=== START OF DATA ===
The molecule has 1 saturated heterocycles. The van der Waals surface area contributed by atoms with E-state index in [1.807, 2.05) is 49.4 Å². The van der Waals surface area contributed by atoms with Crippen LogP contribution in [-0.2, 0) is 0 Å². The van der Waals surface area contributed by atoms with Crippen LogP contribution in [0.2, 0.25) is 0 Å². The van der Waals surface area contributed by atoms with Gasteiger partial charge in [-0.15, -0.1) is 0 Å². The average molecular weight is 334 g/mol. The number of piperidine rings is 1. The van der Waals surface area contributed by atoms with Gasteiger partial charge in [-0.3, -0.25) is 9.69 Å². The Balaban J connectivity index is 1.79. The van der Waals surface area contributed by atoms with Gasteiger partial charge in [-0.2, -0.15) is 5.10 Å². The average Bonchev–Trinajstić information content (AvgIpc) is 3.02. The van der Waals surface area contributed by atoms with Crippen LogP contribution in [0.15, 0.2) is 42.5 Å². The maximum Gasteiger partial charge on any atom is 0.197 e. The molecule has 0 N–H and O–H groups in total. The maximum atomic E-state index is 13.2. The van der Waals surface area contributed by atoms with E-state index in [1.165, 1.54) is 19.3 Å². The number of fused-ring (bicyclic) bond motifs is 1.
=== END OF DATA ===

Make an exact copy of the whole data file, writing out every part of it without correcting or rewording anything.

The molecule has 1 saturated heterocycles. The van der Waals surface area contributed by atoms with E-state index in [1.807, 2.05) is 49.4 Å². The van der Waals surface area contributed by atoms with Crippen LogP contribution in [-0.2, 0) is 0 Å². The van der Waals surface area contributed by atoms with Crippen LogP contribution in [0.2, 0.25) is 0 Å². The van der Waals surface area contributed by atoms with Gasteiger partial charge in [-0.15, -0.1) is 0 Å². The average molecular weight is 334 g/mol. The number of piperidine rings is 1. The van der Waals surface area contributed by atoms with Gasteiger partial charge in [-0.3, -0.25) is 9.69 Å². The Balaban J connectivity index is 1.79. The van der Waals surface area contributed by atoms with Gasteiger partial charge in [-0.2, -0.15) is 5.10 Å². The average Bonchev–Trinajstić information content (AvgIpc) is 3.02. The van der Waals surface area contributed by atoms with Crippen LogP contribution in [0.15, 0.2) is 42.5 Å². The maximum Gasteiger partial charge on any atom is 0.197 e. The molecule has 0 N–H and O–H groups in total. The maximum atomic E-state index is 13.2. The van der Waals surface area contributed by atoms with E-state index in [1.165, 1.54) is 19.3 Å². The number of fused-ring (bicyclic) bond motifs is 1.